Malaysia will not take retaliatory action against India over the latter's boycott of Malaysian palm oil purchases, Prime Minister Dr Mahathir Mohamad has acknowledged.

"We are too small to take retaliatory action. We have to find ways and means to overcome that," the premier was quoted telling reporters in Langkawi, Kedah.

Mahathir was commenting on India's move earlier this month to halt imports of palm oil purchases from Malaysia, amid a "cold" diplomatic row between the two countries.

The matter ignited following Mahathir's remark against New Delhi's revocation of (Article 370) accorded to the Indian-administered area in Kashmir, as well as the introduction of India's new citizenship law, which critics have claimed was discriminatory to Muslims there.

India has been the biggest Malaysian palm oil buyer the past five years and the boycott move is expected to hit the world's second largest oil palm producer, after Indonesia, where it hurts.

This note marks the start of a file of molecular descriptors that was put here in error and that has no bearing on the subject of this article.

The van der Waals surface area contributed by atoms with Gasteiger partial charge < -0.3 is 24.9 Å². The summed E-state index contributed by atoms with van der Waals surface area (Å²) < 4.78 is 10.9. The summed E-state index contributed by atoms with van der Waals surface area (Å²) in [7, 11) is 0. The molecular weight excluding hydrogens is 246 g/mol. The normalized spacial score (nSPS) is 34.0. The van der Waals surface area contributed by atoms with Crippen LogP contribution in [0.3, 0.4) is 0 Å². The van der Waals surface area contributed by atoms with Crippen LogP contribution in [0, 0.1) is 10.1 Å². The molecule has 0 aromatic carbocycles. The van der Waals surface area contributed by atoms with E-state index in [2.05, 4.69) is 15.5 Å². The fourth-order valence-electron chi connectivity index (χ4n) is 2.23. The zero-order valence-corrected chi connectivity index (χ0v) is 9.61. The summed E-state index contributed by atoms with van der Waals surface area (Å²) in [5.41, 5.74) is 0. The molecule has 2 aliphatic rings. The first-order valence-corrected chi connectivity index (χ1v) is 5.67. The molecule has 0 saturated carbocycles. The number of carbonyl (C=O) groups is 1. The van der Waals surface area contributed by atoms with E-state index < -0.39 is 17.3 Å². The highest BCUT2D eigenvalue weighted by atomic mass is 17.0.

Palm oil transactions account to 2.8% of Malaysia's gross domestic product, and 4.5% of total exports.

Last week, benchmark Malaysian palm futures fell nearly 10% - the biggest slump in over 11 years.

Besides the Jammu-Kashmir and citizenship law issues, New Delhi is also involved in a tug-of-war with Putrajaya in the matter involving the repatriation of controversial Muslim preacher Zakir Naik.

India has asked Malaysia to send back the preacher, who holds a permanent resident status here, to face money laundering and terrorism-related charges there, but Putrajaya has refused to accede to the request.

Source: Reuters